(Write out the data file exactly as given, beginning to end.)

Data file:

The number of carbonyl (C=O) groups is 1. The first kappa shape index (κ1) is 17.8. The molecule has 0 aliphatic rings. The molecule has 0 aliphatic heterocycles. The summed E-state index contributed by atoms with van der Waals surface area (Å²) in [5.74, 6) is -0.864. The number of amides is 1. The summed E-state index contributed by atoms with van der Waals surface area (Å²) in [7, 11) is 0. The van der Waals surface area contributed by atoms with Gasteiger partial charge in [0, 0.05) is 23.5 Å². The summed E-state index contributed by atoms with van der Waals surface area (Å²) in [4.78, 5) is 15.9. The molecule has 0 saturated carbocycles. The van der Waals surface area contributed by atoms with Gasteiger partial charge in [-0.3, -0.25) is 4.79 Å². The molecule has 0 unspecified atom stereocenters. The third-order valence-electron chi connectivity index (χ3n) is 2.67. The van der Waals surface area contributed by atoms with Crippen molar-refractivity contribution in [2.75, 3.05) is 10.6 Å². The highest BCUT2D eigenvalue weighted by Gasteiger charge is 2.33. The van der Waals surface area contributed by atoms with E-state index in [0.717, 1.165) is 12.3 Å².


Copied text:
The number of carbonyl (C=O) groups is 1. The first kappa shape index (κ1) is 17.8. The molecule has 0 aliphatic rings. The molecule has 0 aliphatic heterocycles. The summed E-state index contributed by atoms with van der Waals surface area (Å²) in [5.74, 6) is -0.864. The number of amides is 1. The summed E-state index contributed by atoms with van der Waals surface area (Å²) in [7, 11) is 0. The van der Waals surface area contributed by atoms with Gasteiger partial charge in [0, 0.05) is 23.5 Å². The summed E-state index contributed by atoms with van der Waals surface area (Å²) in [4.78, 5) is 15.9. The molecule has 0 saturated carbocycles. The van der Waals surface area contributed by atoms with Gasteiger partial charge in [-0.3, -0.25) is 4.79 Å². The molecule has 0 unspecified atom stereocenters. The third-order valence-electron chi connectivity index (χ3n) is 2.67. The van der Waals surface area contributed by atoms with Crippen molar-refractivity contribution in [2.75, 3.05) is 10.6 Å². The highest BCUT2D eigenvalue weighted by Gasteiger charge is 2.33. The van der Waals surface area contributed by atoms with E-state index in [0.717, 1.165) is 12.3 Å².